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Key issues to consider when a corporate insolvency involves a defined benefit pension scheme

Corporate insolvencies hit a high in 2023.

The most recent figures from the Insolvency Service show that the number of corporate insolvencies hit a 30 year high in 2023. The rise in insolvencies applies across all sectors with construction, retail and hospitality hardest hit.

Whilst many companies are struggling, many of their pension funds are in a strong financial position. A recent analysis of FTSE 350 pension funds shows a marked increase in funding levels across company accounts with a near doubling of the level of surplus within defined benefit pension schemes since the start of 2023. (Source: Mercer FTSE 350 analysis, 5 October 2023.)

When a corporate insolvency involves a defined benefit pension scheme, a range of issues come into play. Historically, these issues have generally related to pension scheme deficits and the scheme trustees have often been the company’s largest creditor. That continues to be a common scenario. But increasingly, defined benefit pension schemes are now in surplus, raising interesting issues and opportunities for insolvency practitioners.

The role of the insolvency practitioner

Following the occurrence of an insolvency event in relation to a company, the insolvency practitioner will have several legal obligations. Below is an overview of the key steps that the IP should take.

Initial investigations

The IP should undertake an investigation to establish if the company sponsored any pension schemes and to obtain information about them. In relation to each scheme, the IP should:

  • Identify the type of pension scheme. Key questions include:
    Is the scheme occupational or contract based (e.g. a group personal pension plan)?
    Is the scheme established under trust?
    Are the benefits provided on a defined benefit (DB) or a defined contribution (DC) basis?
    The most complex issues tend to arise in the context of defined benefit occupational pension schemes established under trust. This is the type of scheme on which this article focuses.
  • Establish the role of the company in the pension scheme (e.g. as principal employer and /or trustee).
  • Request relevant scheme documents including the trust deed and rules, member booklets, member data, the most recent actuarial valuation report, and details of the contributions paid by the company to the scheme and any payments made by the scheme to the company.
  • Review the pensions disclosures in the company accounts together with correspondence between the company the auditors and the actuary relating to preparation of the disclosures.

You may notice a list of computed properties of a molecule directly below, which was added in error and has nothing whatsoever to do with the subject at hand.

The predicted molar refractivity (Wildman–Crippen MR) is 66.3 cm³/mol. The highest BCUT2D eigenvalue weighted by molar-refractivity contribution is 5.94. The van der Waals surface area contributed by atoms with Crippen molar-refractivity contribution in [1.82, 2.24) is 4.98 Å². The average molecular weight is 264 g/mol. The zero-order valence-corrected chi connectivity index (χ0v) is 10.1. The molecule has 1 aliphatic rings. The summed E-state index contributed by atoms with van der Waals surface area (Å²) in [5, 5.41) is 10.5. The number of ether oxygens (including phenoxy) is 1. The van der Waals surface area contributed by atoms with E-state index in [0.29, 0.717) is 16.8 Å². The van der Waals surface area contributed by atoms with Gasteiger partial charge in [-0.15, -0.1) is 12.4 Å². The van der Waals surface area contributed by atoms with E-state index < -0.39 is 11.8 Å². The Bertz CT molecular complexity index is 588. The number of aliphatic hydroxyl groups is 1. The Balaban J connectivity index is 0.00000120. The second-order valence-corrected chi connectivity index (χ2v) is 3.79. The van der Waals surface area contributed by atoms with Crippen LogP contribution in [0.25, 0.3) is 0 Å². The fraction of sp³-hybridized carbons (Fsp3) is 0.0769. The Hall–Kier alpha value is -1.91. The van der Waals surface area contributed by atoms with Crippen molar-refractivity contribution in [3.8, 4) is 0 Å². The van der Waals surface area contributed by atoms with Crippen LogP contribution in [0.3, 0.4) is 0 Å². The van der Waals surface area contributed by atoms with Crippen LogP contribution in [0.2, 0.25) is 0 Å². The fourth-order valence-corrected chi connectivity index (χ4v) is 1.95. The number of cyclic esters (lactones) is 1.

Notifying the PPF and the Pensions Regulator

The IP must inform the Pension Protection Fund, the Pensions Regulator and the trustees of the relevant pension scheme of the company's insolvency by giving notice in accordance with section 120 of the Pensions Act 2004. The notice must contain prescribed information and be sent within 14 days of the IP becoming aware of the pension scheme or, if earlier, the insolvency event taking place.

There is no longer a requirement for the IP to appoint an independent trustee to assist with the administration of the pension scheme. This power is now exercisable by the Pensions Regulator, if it decides such an appointment is necessary.

Reporting breaches of law to the Pensions Regulator

If any breaches of law in relation to the administration of the pension scheme become apparent from these investigations, the IP should report them to the Pensions Regulator immediately.

Adopting employment contracts

During an administration, contracts of employment do not normally come to an end automatically. The administrator has 14 days from the date of his or her appointment to decide whether or not to adopt them. Contracts of employment may provide for contributions to a DC pension scheme to continue. In relation to a DB pension scheme, the contracts may entitle employees to continue accruing benefits whilst they remain in service. The administrator should therefore ascertain whether this will be the case.

Investigating recoveries

The IP should investigate the following:-

  • Clawback
    There are various scenarios whereby payments made to a pension scheme by a company which subsequently suffered an insolvency event can be set aside and clawed back by an IP.
  • Directors’ Duties
    The IP should investigate the conduct of the directors in relation to the pension scheme. We have seen evidence of directors manipulating the value of pension scheme liabilities recognised in company accounts, effectively strengthening the balance sheet of the ailing business. This and other forms of conduct may provide grounds for action by the IP against individual directors.
  • Surplus
    If the pension scheme is established under trust, the scheme funds will not normally be available to the IP to use to meet the insolvent company's debts. However, the scheme rules may permit any surplus funds to be returned from the scheme to the company. It is becoming more common for the value of DB scheme assets to exceed the value of its liabilities. There are several bases on which the funding level of a scheme may be calculated. The key basis for the purpose of identifying any potentially available surplus is the “solvency” or “buy-out” basis. The scheme rules should be examined and its funding level investigated to identify the scope for any recovery. The process for releasing a surplus can be complex. Notwithstanding this and the usual tax charge of up to 35% on any return of funds to the company, the exercise can successfully realise value for creditors.

For further guidance on corporate insolvency, please get in touch with our expert restructuring and insolvency lawyers.